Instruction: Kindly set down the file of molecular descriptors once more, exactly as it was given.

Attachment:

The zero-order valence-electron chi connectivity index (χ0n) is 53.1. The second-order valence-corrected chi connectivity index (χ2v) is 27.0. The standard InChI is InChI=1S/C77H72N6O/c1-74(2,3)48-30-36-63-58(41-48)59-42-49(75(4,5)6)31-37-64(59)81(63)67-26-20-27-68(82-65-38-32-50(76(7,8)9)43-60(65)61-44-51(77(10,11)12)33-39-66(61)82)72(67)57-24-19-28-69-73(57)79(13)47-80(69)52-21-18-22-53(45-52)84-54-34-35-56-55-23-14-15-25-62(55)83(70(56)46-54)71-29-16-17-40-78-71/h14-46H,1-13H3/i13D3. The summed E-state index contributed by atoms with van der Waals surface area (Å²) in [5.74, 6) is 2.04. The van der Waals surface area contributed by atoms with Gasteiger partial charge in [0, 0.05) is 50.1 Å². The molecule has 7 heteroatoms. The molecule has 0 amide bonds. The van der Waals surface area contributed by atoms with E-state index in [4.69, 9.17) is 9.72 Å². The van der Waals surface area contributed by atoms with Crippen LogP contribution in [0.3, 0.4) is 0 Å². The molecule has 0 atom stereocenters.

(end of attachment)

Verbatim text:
The zero-order valence-electron chi connectivity index (χ0n) is 53.1. The second-order valence-corrected chi connectivity index (χ2v) is 27.0. The standard InChI is InChI=1S/C77H72N6O/c1-74(2,3)48-30-36-63-58(41-48)59-42-49(75(4,5)6)31-37-64(59)81(63)67-26-20-27-68(82-65-38-32-50(76(7,8)9)43-60(65)61-44-51(77(10,11)12)33-39-66(61)82)72(67)57-24-19-28-69-73(57)79(13)47-80(69)52-21-18-22-53(45-52)84-54-34-35-56-55-23-14-15-25-62(55)83(70(56)46-54)71-29-16-17-40-78-71/h14-46H,1-13H3/i13D3. The summed E-state index contributed by atoms with van der Waals surface area (Å²) in [5.74, 6) is 2.04. The van der Waals surface area contributed by atoms with Gasteiger partial charge in [0, 0.05) is 50.1 Å². The molecule has 7 heteroatoms. The molecule has 0 amide bonds. The van der Waals surface area contributed by atoms with E-state index in [4.69, 9.17) is 9.72 Å². The van der Waals surface area contributed by atoms with Crippen LogP contribution in [0.3, 0.4) is 0 Å². The molecule has 0 atom stereocenters.